Intent upon an Origenist interpretation of St Gregory’s philosophia, Schaff and Wace translate the phrase (Cat. mag., 8 PG 45 33B), “under the disguise of an historical manner” (NPNF [vol. 5]. New York, 1893, p. 482. See also pp. 14–23). Similarly, Hardy and Richardson render the phrase, “a story in a veiled manner” (LCC [vol. 3]: Christology of the Later Fathers. Philadelphia, 1954, p. 283). J.H. Srawley, more careful about the Greek grammar, provides, “after the manner of history and in a veiled manner.” This editor alludes to Num. 12:8 and I Cor. 13:12 as the explanation for his translation (Catech. Ora., p. 43 n. 14). St Gregory hoped to distinguish “history” from the αἰνίγμα (“dark saying”) related to it. He showed a relation between the literal and spiritual senses by the use of kai, with the comparative of the adjective (-τερον) and μέν.
Ledegang, F., “Image and Church in Origen,” Origeniana Tertia. p. 189.
According to Koch, “Für Origenes war die Kirche was die phllosophischen Schulen für andere Gelehrte seiner waren.” She is a “school” in which “the mystery of piety” is filled with “true gnostic.” The purpose of their “education” is the return of souls to the primordial state (Pronola 79). Unlike him, St Gregory took very seriously the historical institution of the Church. Salvation does not occur in some supertemporal realm, but is an historical process (See footnote 59 below), beginning after the Crucifixion and with the Resurrection (In Deum Lum., PG 46 577C).
For St Gregory the Church is already becoming the new cosmos. She leads the lover of truth through things observable to the knowledge of things infinite: “According to the apostolic word, He made by His Incarnation things invisible visible, revealing them through the constitution of the Church” (Con. Eun. XIII PG 45 949B). Not so incidentally, Gregory defined the visible Church, outside of which there is no salvation, as composed of anyone “initiated” through baptism, while for Origen “the body of Christ” is “the souls of those who have reached perfection” (Song of Songs IV, 15; FC).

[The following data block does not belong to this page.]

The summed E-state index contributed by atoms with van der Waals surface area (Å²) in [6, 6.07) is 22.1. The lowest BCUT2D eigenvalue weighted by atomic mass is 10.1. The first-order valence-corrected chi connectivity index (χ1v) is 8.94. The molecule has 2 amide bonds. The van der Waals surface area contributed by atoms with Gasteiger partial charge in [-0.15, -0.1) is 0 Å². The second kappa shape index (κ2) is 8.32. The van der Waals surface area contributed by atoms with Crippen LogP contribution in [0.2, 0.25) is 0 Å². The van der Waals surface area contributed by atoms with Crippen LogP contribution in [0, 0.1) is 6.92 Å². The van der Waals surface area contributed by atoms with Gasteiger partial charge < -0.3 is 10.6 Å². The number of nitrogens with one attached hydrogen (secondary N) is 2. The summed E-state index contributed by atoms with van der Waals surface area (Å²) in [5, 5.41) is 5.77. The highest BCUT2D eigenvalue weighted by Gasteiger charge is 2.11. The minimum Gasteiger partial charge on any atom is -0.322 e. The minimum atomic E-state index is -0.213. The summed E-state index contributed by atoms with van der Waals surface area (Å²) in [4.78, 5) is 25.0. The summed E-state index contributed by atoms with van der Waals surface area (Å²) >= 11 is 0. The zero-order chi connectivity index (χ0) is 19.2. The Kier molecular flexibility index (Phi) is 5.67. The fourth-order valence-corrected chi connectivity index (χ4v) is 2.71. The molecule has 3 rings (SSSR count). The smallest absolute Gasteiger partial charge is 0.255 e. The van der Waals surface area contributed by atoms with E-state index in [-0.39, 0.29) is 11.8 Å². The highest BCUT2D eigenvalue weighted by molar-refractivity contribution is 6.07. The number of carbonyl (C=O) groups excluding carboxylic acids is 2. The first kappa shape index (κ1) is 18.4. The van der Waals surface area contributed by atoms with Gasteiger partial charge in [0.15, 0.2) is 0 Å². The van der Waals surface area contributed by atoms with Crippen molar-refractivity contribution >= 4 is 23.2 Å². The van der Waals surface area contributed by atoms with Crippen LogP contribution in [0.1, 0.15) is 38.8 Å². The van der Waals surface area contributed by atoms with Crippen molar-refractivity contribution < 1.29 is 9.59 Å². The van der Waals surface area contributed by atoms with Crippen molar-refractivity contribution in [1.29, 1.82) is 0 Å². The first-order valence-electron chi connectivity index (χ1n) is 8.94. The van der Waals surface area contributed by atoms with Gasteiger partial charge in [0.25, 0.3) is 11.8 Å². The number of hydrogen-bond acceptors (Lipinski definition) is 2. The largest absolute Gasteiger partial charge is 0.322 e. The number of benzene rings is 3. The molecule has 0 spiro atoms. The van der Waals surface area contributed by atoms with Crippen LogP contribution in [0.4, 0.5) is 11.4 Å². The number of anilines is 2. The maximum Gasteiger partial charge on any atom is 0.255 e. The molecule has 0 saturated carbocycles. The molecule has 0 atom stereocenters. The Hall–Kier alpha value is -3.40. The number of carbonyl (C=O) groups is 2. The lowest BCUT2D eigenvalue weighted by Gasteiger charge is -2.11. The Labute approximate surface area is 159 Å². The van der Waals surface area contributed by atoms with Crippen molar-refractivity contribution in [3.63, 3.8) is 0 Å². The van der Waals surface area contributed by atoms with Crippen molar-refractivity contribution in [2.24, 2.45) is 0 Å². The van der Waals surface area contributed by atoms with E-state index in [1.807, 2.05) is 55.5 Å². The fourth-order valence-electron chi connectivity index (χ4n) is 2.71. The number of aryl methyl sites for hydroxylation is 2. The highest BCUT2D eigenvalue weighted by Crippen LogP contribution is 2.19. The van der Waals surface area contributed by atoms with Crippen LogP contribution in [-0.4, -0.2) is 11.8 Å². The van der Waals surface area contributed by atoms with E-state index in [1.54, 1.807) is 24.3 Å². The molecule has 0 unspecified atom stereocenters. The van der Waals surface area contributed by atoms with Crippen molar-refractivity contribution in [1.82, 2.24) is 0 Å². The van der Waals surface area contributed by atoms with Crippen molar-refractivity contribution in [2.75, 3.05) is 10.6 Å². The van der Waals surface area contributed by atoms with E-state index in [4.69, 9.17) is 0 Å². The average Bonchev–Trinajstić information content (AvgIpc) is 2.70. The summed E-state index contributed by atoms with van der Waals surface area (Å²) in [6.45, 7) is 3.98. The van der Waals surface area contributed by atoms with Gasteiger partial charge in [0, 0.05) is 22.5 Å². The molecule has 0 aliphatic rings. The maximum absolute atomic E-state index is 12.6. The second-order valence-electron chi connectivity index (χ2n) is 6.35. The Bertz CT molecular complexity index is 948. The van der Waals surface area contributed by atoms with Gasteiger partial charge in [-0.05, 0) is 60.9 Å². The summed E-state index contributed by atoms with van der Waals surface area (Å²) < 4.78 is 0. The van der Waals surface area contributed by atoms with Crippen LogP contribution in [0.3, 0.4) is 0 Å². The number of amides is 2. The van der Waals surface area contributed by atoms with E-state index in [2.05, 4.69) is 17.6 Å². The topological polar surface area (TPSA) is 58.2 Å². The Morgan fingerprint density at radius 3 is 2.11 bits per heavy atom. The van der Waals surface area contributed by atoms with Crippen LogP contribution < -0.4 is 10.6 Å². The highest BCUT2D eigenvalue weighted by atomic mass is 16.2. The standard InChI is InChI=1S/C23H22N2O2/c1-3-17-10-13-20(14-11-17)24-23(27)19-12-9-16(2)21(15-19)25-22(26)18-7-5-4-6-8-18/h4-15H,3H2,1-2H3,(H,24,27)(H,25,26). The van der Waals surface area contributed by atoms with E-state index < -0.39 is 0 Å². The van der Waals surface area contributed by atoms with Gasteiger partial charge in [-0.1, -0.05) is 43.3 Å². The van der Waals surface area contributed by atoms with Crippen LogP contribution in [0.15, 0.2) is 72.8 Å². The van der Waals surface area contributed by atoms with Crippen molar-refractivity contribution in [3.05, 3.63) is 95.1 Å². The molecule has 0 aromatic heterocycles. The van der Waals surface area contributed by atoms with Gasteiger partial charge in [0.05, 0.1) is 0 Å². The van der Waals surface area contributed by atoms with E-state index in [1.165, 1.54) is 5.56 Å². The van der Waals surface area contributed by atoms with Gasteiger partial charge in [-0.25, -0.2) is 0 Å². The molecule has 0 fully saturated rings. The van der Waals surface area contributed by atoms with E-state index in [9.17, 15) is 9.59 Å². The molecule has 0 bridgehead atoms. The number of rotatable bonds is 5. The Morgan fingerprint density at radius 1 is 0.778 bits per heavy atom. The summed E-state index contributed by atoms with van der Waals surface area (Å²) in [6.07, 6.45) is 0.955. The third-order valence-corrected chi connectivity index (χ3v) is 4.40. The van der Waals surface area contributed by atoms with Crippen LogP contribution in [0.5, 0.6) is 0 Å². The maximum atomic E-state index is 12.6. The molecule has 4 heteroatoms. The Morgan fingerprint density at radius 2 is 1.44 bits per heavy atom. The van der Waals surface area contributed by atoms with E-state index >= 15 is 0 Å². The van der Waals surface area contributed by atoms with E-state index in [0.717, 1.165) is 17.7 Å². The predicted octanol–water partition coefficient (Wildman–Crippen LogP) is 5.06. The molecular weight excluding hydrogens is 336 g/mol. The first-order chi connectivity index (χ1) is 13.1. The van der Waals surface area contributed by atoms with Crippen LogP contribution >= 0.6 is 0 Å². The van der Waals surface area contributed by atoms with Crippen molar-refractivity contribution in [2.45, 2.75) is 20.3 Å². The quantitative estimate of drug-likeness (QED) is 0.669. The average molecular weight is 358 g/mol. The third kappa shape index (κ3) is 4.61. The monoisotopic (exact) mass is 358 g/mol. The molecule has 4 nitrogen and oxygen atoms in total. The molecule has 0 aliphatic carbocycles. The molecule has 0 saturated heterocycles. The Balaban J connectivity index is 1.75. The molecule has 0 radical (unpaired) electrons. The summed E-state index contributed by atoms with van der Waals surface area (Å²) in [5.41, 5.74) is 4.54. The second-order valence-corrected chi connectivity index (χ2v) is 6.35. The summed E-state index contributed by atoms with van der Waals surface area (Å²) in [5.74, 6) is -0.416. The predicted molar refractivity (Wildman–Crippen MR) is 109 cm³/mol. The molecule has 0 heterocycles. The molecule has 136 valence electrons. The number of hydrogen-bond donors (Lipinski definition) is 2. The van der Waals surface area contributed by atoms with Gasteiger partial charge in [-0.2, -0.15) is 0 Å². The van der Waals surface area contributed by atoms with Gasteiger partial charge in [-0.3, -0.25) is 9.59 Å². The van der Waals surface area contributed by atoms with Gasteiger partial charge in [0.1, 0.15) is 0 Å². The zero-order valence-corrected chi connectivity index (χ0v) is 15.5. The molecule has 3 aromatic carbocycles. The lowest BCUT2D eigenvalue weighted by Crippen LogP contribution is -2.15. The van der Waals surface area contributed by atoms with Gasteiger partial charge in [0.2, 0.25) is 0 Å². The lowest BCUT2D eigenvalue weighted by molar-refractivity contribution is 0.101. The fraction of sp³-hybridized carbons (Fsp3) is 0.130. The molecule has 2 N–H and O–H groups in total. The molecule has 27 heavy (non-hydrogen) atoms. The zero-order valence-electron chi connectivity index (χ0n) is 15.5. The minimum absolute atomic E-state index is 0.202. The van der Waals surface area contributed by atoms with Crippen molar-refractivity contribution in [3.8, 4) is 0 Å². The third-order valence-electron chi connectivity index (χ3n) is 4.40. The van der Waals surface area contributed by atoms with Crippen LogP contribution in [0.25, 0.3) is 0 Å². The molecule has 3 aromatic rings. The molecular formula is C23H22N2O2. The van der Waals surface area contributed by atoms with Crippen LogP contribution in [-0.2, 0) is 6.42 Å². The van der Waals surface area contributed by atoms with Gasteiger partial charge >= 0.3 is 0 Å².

The ecclesiology of Origen led Bigg (The Christian Platonists of Alexandria, p. 268) to conclude that Origen denied the necessity of the visible or historical Church for salvation. The Professor seems unimpressed by Origen’s Extra hanc donum, id est ecclesiam, nemo salvatur (In Jos. horn. Ill, 5 PG 12 811C-812A). “Men might belong to the visible Church (as Origen remarked), and yet be dead in trespasses and sins,” Bigg writes. “They might be cut off from the visible Church, and yet be true brothers of Christ.” J. A. Lyons agrees. Origen’s doctrine of the Church, he insists, is a dimension of his cosmology, that is, the Church comprehends more than “a terrestrial assembly of Christ’s followers.” The Church of Christ is more than the Church of history; beyond the latter is “the heavenly Church of the first born” (De Princ. IV, ill, 8). Beyond Christ's Body is every race of men which belong to Him, “perhaps the totality of creation” (The Cosmic Christ in Origen and Teilhard de Chardin: A Comparative Study. Oxford, 1982, p. 140). Cf. quia corpus Christi sumus, hominum genus, imo fortassis totius creaturae universitatis corpus est (Hom. in Psa., 11 PG 12 1330A).
Grillmeier says that in Origen’s Christ there is no intrinsic unity of natures. One finds rather what Fr Grillmeier calls a “natural unity, that is to say, a unity like the unity between two constituent parts which go together to form one reality.” Consequently, Origen lacks full appreciation of the Lord’s humanity. “Even the essential act of the human Christ, His redemptive death, has been said to be devalued” (Christ In Christian Tradition [vol. 1 ], p. 148).
As mentioned, St Gregory of Nyssa taught that the “coats of skins” of Gen. 3:21 (“Unto Adam also and to his wife did the Lord make coats of skins and clothed them”) were the symbols of man’s fallen nature (De an. et res. PG 46 148Cf.). Following the distinction made by St Paul, he conceived the “skins” to be “flesh,” not the “body” (Catech. Ora.. 8 Sr). In the resurrection, the “coats of skins” will be discarded, that is, the earthly body will be transformed, partaking by Grace in the immortality of the deified Christ. Origen, however, arguing that the spirit or soul is consanguinetatem quandam ad Deum (De Princ. IV, iv, 10), equated the body into which the soul had fallen with “the coats of skins.” After death, the body becomes a “spiritual body,” perhaps a subtle and luminous thing altered for the new creation (See L.R. Hennessey, “Gregory of Nyssa’s Doctrine of the Resurrected Body,” SP [XXII]. ed. by E.A. Livingstone. Leuven, 1989, 28–34).